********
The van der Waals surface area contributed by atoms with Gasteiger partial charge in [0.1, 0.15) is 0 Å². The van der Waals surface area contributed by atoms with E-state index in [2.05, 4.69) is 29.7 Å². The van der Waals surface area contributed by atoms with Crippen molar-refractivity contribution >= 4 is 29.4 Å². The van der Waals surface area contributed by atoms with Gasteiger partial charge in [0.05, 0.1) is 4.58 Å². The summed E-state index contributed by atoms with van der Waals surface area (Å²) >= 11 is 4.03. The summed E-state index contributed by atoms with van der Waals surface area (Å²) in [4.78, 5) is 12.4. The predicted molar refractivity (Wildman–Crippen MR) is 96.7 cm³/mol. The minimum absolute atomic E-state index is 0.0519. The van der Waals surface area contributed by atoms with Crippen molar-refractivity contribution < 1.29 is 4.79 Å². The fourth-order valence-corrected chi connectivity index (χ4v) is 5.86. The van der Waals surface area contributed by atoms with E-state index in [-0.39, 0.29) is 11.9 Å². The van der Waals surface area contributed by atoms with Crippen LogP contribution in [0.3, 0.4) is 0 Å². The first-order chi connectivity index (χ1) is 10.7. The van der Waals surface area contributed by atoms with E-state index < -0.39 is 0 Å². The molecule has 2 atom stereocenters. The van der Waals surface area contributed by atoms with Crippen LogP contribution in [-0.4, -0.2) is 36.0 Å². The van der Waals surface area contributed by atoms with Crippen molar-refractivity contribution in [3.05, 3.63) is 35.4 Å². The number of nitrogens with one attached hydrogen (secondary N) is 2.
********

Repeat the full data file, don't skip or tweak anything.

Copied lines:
The van der Waals surface area contributed by atoms with Gasteiger partial charge in [0.1, 0.15) is 0 Å². The van der Waals surface area contributed by atoms with E-state index in [2.05, 4.69) is 29.7 Å². The van der Waals surface area contributed by atoms with Crippen molar-refractivity contribution >= 4 is 29.4 Å². The van der Waals surface area contributed by atoms with Gasteiger partial charge in [0.05, 0.1) is 4.58 Å². The summed E-state index contributed by atoms with van der Waals surface area (Å²) >= 11 is 4.03. The summed E-state index contributed by atoms with van der Waals surface area (Å²) in [4.78, 5) is 12.4. The predicted molar refractivity (Wildman–Crippen MR) is 96.7 cm³/mol. The minimum absolute atomic E-state index is 0.0519. The van der Waals surface area contributed by atoms with Crippen molar-refractivity contribution < 1.29 is 4.79 Å². The fourth-order valence-corrected chi connectivity index (χ4v) is 5.86. The van der Waals surface area contributed by atoms with E-state index in [-0.39, 0.29) is 11.9 Å². The van der Waals surface area contributed by atoms with Crippen LogP contribution in [0.3, 0.4) is 0 Å². The first-order chi connectivity index (χ1) is 10.7. The van der Waals surface area contributed by atoms with E-state index < -0.39 is 0 Å². The molecule has 2 atom stereocenters. The van der Waals surface area contributed by atoms with Crippen LogP contribution in [-0.4, -0.2) is 36.0 Å². The van der Waals surface area contributed by atoms with Crippen molar-refractivity contribution in [3.05, 3.63) is 35.4 Å². The number of nitrogens with one attached hydrogen (secondary N) is 2.